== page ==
Get ready for some stirring. The real trick for how to make risotto is all about constantly stirring things around. As long as you have the time to dedicate to standing in front of the stove with little distraction, it is a simple recipe. So get out a nice stirring spoon or spatula and try your hand at risotto.
For a more hands-off rice recipe, take a look at my rice cooker Mexican rice.
The simplest of risottos are just stock and rice. For this recipe, I embellish a bit more than that, but not by much. With just seven total ingredients, you wouldn’t expect the dish to have such a good flavor profile. But many times simpler is better.
It is worth it to make your own homemade chicken stock for this recipe. A homemade broth will have so much more flavor than a generic boxed one. Don’t get me wrong, I love using store-bought stock. But when it is such an important part of the dish, it does take it to the next level to make your own.
All About That Rice
The type of rice used to make risotto is very important. Use high-starch short-grain rice to get the right texture. The two recommended varieties are Carnaroli and Arborio rice. Both are high-starch varieties. The more common long-grain rice varieties won’t make a risotto.
It all has to do with how risotto is made. The rice cooks in the broth and releases starch. This thickens the stock and turns into a creamy sauce that, combined with the now cooked rice, becomes risotto.
To make risotto, heat olive oil in a pan and sauté a shallot (Step #1). Use onion as a substitute for shallot if needed. Then add in the rice, stir to coat, and cook for a couple of minutes (Step #2). However, make sure not to let the rice brown. Add a cup of hot chicken stock to the rice and stir (Step #3). Continue stirring and stirring so that nothing sticks to the bottom. When the rice has absorbed nearly all of the broth, add another cup and stir again.
Repeat the process of adding stock and stirring until the rice comes to the right texture (Step #4). The texture of a good risotto should be just a little past an al dente pasta. There will be a bit of bite to the rice still – you don’t want to cook it into a pile of mush that could be slurped up a straw. After it is cooked, turn the heat off and stir in the parmesan cheese (Step #5).
Ladle a bit more stock into the risotto and give it a good stir if it gets too thick after adding the parmesan. Now you have a finished risotto (Step #6). Make sure to plate it and serve while warm so it doesn’t lose steam and over-thicken.
Optional Risotto Ingredients
This basic risotto recipe is delicious itself as a side dish. But it can easily be transformed with other proteins, herbs, and spices to become something else. It is a great template from which you can experiment to find something that you truly love.
For proteins, add cooked shrimp, grilled chicken, or sautéed mushrooms after you have stirred in the parmesan cheese. Other flavors can be added to the mix. Saffron is a common addition for its color and signature flavor – this is called risotto alla milanese. Various wines can also be used in the cooking process. Use about 1/2 cup and replace the white wine vinegar that starts off the rice cooking process.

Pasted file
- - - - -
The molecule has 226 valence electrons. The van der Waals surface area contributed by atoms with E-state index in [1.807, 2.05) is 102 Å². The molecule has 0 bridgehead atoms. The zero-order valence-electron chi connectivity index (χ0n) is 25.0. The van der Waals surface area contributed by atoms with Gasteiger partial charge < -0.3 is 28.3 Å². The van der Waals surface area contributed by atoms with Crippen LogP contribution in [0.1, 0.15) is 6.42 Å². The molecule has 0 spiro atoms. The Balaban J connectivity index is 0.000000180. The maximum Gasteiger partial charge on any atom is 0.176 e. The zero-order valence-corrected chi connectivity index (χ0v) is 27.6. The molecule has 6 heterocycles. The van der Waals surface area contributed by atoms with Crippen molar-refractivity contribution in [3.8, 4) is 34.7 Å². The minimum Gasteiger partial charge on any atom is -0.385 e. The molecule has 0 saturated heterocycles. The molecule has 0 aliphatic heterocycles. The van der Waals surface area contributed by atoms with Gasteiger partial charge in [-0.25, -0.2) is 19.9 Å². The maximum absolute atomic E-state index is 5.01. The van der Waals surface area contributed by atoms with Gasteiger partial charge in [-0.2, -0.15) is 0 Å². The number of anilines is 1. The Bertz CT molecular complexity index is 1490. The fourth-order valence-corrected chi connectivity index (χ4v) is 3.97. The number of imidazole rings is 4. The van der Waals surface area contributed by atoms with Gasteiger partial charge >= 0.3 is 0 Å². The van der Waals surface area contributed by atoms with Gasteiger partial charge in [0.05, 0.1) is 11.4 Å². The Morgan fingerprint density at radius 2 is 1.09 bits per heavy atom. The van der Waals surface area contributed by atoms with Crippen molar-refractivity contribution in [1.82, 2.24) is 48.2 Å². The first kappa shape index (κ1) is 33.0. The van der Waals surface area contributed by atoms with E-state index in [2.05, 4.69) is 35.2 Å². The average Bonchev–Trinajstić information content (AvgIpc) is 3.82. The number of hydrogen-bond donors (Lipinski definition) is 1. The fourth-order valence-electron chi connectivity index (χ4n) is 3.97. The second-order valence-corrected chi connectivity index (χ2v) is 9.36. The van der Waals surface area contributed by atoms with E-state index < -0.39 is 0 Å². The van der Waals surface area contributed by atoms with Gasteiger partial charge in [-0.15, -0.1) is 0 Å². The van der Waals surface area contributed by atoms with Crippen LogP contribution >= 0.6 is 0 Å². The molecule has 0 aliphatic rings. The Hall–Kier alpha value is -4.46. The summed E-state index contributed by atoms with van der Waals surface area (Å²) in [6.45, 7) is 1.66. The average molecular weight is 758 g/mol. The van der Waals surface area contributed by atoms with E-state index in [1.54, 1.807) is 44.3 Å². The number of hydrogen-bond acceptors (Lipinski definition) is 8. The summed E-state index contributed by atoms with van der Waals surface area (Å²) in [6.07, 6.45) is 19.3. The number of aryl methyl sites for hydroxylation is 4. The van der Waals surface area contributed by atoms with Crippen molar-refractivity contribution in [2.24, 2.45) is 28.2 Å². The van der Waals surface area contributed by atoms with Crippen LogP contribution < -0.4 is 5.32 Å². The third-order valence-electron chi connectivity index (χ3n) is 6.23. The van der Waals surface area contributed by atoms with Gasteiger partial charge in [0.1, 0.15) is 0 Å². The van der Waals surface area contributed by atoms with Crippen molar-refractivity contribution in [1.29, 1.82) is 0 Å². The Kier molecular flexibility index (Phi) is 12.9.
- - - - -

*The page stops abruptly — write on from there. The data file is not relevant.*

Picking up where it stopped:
Note that you will want to have proteins and vegetables cooked prior to adding to the risotto. In most cases, it doesn’t make sense to try and cook them within the risotto itself. Most spices and dried herbs would be added towards the start of the cooking process to release flavors while it simmers. Fresh herbs would be introduced with the parmesan cheese, or as a topping while plating.
I have seen some online recipes for ‘sweet risottos’ but those really fall under the rice pudding category in my opinion. Rice puddings are similar in that you cook starchy rice in a liquid (typically milk) but they are sweet.
However you flavor it, risotto provides the perfect creamy texture as a side dish and is an excellent canvas for your creativity.
How to Make RisottoCourse: Entrees, SidesDifficulty: Moderate
Let’s make risotto – a traditional Italian method of cooking rice in chicken stock to create deep flavor from simple ingredients
6 to 8 cups chicken stock
4 tablespoons olive oil
1/3 cup chopped shallot
2 cups Arborio rice
1/4 cup white wine vinegar
3/4 cup shredded parmesan cheese
1/4 teaspoon salt
- Heat the chicken stock in a large saucepan over medium-low heat
- In a separate frying pan with deep sides, heat the olive oil on medium heat
- Add the shallot, stir it into the oil, and let it cook while stirring for a few minutes until it starts to become translucent
- Pour the rice into the pan, stir to coat it in the oil, and cook for two minutes while stirring – do not let the rice brown
- Add the white wine vinegar to the rice and cook while stirring until the liquid is almost gone
- Stir one cup of the hot chicken stock from the saucepan into the rice
- Continue stirring constantly until nearly all of the liquid is gone
- Repeat steps 6-7 with the remaining chicken stock until the rice is cooked through to the right texture – a little past al dente, not mushy
- Remove the rice from the heat, add the parmesan cheese and salt, and stir to combine
- The finished risotto should still flow a bit if stirred around and not hold its shape, if it doesn’t flow, then add a ladle or two of chicken stock and stir to combine until it is the right consistency
- If you run out of stock and the rice is still not done, then water can be used to take it to the right texture without affecting the flavor much